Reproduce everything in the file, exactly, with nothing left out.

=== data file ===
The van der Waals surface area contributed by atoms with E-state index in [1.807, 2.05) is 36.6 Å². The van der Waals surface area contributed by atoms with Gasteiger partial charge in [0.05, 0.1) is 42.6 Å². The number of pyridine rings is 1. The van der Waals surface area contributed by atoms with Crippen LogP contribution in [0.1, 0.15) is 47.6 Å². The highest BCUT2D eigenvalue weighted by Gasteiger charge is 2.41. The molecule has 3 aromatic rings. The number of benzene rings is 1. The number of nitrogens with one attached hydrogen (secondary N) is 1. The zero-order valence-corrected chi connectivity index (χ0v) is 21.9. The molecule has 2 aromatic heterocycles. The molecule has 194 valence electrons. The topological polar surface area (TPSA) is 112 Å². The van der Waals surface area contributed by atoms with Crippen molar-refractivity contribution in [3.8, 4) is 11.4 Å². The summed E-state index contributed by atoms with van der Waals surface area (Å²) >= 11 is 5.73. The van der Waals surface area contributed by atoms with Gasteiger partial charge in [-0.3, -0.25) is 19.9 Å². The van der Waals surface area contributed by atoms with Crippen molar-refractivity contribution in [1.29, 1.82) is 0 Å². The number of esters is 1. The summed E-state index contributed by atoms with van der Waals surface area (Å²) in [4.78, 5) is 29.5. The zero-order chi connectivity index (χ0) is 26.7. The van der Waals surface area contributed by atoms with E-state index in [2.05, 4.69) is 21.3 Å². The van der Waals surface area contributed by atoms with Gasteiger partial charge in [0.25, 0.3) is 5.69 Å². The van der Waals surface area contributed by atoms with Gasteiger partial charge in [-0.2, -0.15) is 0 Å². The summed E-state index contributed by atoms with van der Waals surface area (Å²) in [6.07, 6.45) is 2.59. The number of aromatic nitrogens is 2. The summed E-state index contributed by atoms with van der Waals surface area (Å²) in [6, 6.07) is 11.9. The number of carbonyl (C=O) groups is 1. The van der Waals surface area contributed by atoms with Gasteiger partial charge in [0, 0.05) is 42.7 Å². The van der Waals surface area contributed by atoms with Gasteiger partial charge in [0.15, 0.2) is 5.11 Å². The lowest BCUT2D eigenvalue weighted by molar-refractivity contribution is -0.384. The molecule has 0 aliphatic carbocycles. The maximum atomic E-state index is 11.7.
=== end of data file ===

The van der Waals surface area contributed by atoms with E-state index in [1.807, 2.05) is 36.6 Å². The van der Waals surface area contributed by atoms with Gasteiger partial charge in [0.05, 0.1) is 42.6 Å². The number of pyridine rings is 1. The van der Waals surface area contributed by atoms with Crippen LogP contribution in [0.1, 0.15) is 47.6 Å². The highest BCUT2D eigenvalue weighted by Gasteiger charge is 2.41. The molecule has 3 aromatic rings. The number of benzene rings is 1. The number of nitrogens with one attached hydrogen (secondary N) is 1. The zero-order valence-corrected chi connectivity index (χ0v) is 21.9. The molecule has 2 aromatic heterocycles. The molecule has 194 valence electrons. The topological polar surface area (TPSA) is 112 Å². The van der Waals surface area contributed by atoms with Crippen molar-refractivity contribution in [3.8, 4) is 11.4 Å². The summed E-state index contributed by atoms with van der Waals surface area (Å²) >= 11 is 5.73. The van der Waals surface area contributed by atoms with Gasteiger partial charge in [-0.3, -0.25) is 19.9 Å². The van der Waals surface area contributed by atoms with Crippen molar-refractivity contribution in [1.29, 1.82) is 0 Å². The number of esters is 1. The summed E-state index contributed by atoms with van der Waals surface area (Å²) in [4.78, 5) is 29.5. The zero-order chi connectivity index (χ0) is 26.7. The van der Waals surface area contributed by atoms with E-state index in [2.05, 4.69) is 21.3 Å². The van der Waals surface area contributed by atoms with Gasteiger partial charge in [0.25, 0.3) is 5.69 Å². The van der Waals surface area contributed by atoms with Gasteiger partial charge in [-0.2, -0.15) is 0 Å². The summed E-state index contributed by atoms with van der Waals surface area (Å²) in [6.07, 6.45) is 2.59. The number of aromatic nitrogens is 2. The summed E-state index contributed by atoms with van der Waals surface area (Å²) in [6, 6.07) is 11.9. The number of carbonyl (C=O) groups is 1. The van der Waals surface area contributed by atoms with Gasteiger partial charge in [0, 0.05) is 42.7 Å². The van der Waals surface area contributed by atoms with Gasteiger partial charge in [0.15, 0.2) is 5.11 Å². The lowest BCUT2D eigenvalue weighted by molar-refractivity contribution is -0.384. The molecule has 0 aliphatic carbocycles. The maximum atomic E-state index is 11.7.